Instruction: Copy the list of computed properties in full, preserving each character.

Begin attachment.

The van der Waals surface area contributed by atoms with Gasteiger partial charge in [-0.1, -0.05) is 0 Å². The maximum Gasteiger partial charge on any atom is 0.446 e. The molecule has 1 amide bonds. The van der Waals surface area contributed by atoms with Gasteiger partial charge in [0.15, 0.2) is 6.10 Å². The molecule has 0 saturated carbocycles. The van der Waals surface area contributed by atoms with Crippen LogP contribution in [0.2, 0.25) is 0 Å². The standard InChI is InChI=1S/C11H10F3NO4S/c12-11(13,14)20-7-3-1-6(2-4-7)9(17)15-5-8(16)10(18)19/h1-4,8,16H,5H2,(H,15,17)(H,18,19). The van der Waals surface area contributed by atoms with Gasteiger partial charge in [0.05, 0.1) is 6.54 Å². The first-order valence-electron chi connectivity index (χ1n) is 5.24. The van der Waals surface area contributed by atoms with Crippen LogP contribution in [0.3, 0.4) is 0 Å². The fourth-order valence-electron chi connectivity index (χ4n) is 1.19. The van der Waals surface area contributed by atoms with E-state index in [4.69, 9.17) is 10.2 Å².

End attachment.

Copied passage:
The van der Waals surface area contributed by atoms with Gasteiger partial charge in [-0.1, -0.05) is 0 Å². The maximum Gasteiger partial charge on any atom is 0.446 e. The molecule has 1 amide bonds. The van der Waals surface area contributed by atoms with Gasteiger partial charge in [0.15, 0.2) is 6.10 Å². The molecule has 0 saturated carbocycles. The van der Waals surface area contributed by atoms with Crippen LogP contribution in [0.2, 0.25) is 0 Å². The standard InChI is InChI=1S/C11H10F3NO4S/c12-11(13,14)20-7-3-1-6(2-4-7)9(17)15-5-8(16)10(18)19/h1-4,8,16H,5H2,(H,15,17)(H,18,19). The van der Waals surface area contributed by atoms with Gasteiger partial charge in [0.05, 0.1) is 6.54 Å². The first-order valence-electron chi connectivity index (χ1n) is 5.24. The van der Waals surface area contributed by atoms with Crippen LogP contribution in [0.3, 0.4) is 0 Å². The fourth-order valence-electron chi connectivity index (χ4n) is 1.19. The van der Waals surface area contributed by atoms with E-state index in [4.69, 9.17) is 10.2 Å².